the Channel, he sent into Calais to know if he might land there;
    but, they kept his boat and men in the harbour, until an English
    ship, carrying a hundred and fifty men and called the Nicholas of
    the Tower, came alongside his little vessel, and ordered him on
    board. 'Welcome, traitor, as men say,' was the captain's grim and
    not very respectful salutation. He was kept on board, a prisoner,
    for eight-and-forty hours, and then a small boat appeared rowing
    toward the ship. As this boat came nearer, it was seen to have in
    it a block, a rusty sword, and an executioner in a black mask. The
    duke was handed down into it, and there his head was cut off with
    six strokes of the rusty sword. Then, the little boat rowed away
    to Dover beach, where the body was cast out, and left until the
    duchess claimed it. By whom, high in authority, this murder was
    committed, has never appeared. No one was ever punished for it.

    There now arose in Kent an Irishman, who gave himself the name of
    Mortimer, but whose real name was JACK CADE. Jack, in imitation of
    Wat Tyler, though he was a very different and inferior sort of man,
    addressed the Kentish men upon their wrongs, occasioned by the bad
    government of England, among so many battledores and such a poor
    shuttlecock; and the Kentish men rose up to the number of twenty
    thousand. Their place of assembly was Blackheath, where, headed by
    Jack, they put forth two papers, which they called 'The Complaint
    of the Commons of Kent,' and 'The Requests of the Captain of the
    Great Assembly in Kent.' They then retired to Sevenoaks. The
    royal army coming up with them here, they beat it and killed their
    general. Then, Jack dressed himself in the dead general's armour,
    and led his men to London.

    Jack passed into the City from Southwark, over the bridge, and
    entered it in triumph, giving the strictest orders to his men not
    to plunder. Having made a show of his forces there, while the
    citizens looked on quietly, he went back into Southwark in good
    order, and passed the night. Next day, he came back again, having
    got hold in the meantime of Lord Say, an unpopular nobleman. Says
    Jack to the Lord Mayor and judges: 'Will you be so good as to make
    a tribunal in Guildhall, and try me this nobleman?' The court
    being hastily made, he was found guilty, and Jack and his men cut
    his head off on Cornhill. They also cut off the head of his son-
    in-law, and then went back in good order to Southwark again.

    But, although the citizens could bear the beheading of an unpopular
    lord, they could not bear to have their houses pillaged. And it
    did so happen that Jack, after dinner - perhaps he had drunk a
    little too much - began to plunder the house where he lodged; upon
    which, of course, his men began to imitate him. Wherefore, the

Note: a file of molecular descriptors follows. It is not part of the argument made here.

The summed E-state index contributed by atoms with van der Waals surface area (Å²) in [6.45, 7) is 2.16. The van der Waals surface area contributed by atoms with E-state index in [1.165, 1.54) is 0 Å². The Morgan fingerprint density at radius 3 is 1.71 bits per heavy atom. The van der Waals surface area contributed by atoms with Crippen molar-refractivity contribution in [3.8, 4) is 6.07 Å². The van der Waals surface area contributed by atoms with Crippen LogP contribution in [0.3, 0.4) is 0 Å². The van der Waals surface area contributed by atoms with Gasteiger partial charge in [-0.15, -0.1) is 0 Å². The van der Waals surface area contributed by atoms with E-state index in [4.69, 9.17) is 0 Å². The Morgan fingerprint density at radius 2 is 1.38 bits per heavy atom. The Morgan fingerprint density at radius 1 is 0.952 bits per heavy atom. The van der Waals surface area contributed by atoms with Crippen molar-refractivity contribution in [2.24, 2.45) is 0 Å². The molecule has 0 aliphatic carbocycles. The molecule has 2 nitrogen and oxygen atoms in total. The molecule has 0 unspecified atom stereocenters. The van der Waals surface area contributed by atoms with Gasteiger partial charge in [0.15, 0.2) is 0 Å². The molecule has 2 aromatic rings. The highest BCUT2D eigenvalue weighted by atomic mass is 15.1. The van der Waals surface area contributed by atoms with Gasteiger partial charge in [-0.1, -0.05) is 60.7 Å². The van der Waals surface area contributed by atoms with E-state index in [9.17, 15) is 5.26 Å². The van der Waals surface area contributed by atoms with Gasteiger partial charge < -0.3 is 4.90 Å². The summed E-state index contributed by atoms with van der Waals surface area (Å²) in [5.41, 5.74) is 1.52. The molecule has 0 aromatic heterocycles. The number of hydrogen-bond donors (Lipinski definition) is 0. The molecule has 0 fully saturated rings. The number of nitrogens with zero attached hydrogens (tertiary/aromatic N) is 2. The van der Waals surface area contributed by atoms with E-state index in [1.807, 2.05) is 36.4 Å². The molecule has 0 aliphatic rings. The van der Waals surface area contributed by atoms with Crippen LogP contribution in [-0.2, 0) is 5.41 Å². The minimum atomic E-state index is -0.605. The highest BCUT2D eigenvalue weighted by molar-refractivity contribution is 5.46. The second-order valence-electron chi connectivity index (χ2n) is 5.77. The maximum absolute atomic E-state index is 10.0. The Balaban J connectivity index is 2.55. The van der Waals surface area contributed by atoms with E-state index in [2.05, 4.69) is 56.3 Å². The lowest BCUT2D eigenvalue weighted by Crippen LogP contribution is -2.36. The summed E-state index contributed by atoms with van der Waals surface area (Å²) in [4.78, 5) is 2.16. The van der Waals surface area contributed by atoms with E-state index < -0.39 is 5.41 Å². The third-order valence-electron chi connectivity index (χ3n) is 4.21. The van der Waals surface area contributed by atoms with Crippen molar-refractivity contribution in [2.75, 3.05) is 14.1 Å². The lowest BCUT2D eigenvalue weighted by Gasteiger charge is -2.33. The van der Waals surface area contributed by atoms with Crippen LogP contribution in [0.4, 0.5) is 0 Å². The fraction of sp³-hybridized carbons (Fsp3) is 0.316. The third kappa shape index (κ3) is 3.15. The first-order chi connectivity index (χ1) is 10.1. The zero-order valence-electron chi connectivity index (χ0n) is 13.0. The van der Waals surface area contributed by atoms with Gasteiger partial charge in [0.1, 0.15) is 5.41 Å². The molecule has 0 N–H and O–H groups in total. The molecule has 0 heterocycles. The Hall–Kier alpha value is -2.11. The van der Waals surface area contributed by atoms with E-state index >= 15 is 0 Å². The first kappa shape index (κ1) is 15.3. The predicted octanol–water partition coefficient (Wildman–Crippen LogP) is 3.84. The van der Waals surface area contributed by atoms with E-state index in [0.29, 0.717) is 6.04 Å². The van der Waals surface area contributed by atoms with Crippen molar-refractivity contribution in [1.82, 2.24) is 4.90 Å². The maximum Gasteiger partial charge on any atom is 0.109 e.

Londoners took counsel with Lord Scales, who had a thousand
    soldiers in the Tower; and defended London Bridge, and kept Jack
    and his people out. This advantage gained, it was resolved by
    divers great men to divide Jack's army in the old way, by making a
    great many promises on behalf of the state, that were never
    intended to be performed. This DID divide them; some of Jack's men
    saying that they ought to take the conditions which were offered,
    and others saying that they ought not, for they were only a snare;
    some going home at once; others staying where they were; and all
    doubting and quarrelling among themselves.

    Jack, who was in two minds about fighting or accepting a pardon,
    and who indeed did both, saw at last that there was nothing to
    expect from his men, and that it was very likely some of them would
    deliver him up and get a reward of a thousand marks, which was
    offered for his apprehension. So, after they had travelled and
    quarrelled all the way from Southwark to Blackheath, and from
    Blackheath to Rochester, he mounted a good horse and galloped away
    into Sussex. But, there galloped after him, on a better horse, one
    Alexander Iden, who came up with him, had a hard fight with him,
    and killed him. Jack's head was set aloft on London Bridge, with
    the face looking towards Blackheath, where he had raised his flag;
    and Alexander Iden got the thousand marks.

    It is supposed by some, that the Duke of York, who had been removed
    from a high post abroad through the Queen's influence, and sent out
    of the way, to govern Ireland, was at the bottom of this rising of
    Jack and his men, because he wanted to trouble the government. He
    claimed (though not yet publicly) to have a better right to the
    throne than Henry of Lancaster, as one of the family of the Earl of
    March, whom Henry the Fourth had set aside. Touching this claim,
    which, being through female relationship, was not according to the
    usual descent, it is enough to say that Henry the Fourth was the
    free choice of the people and the Parliament, and that his family
    had now reigned undisputed for sixty years. The memory of Henry
    the Fifth was so famous, and the English people loved it so much,
    that the Duke of York's claim would, perhaps, never have been
    thought of (it would have been so hopeless) but for the unfortunate
    circumstance of the present King's being by this time quite an
    idiot, and the country very ill governed. These two circumstances
    gave the Duke of York a power he could not otherwise have had.

    Whether the Duke knew anything of Jack Cade, or not, he came over
    from Ireland while Jack's head was on London Bridge; being secretly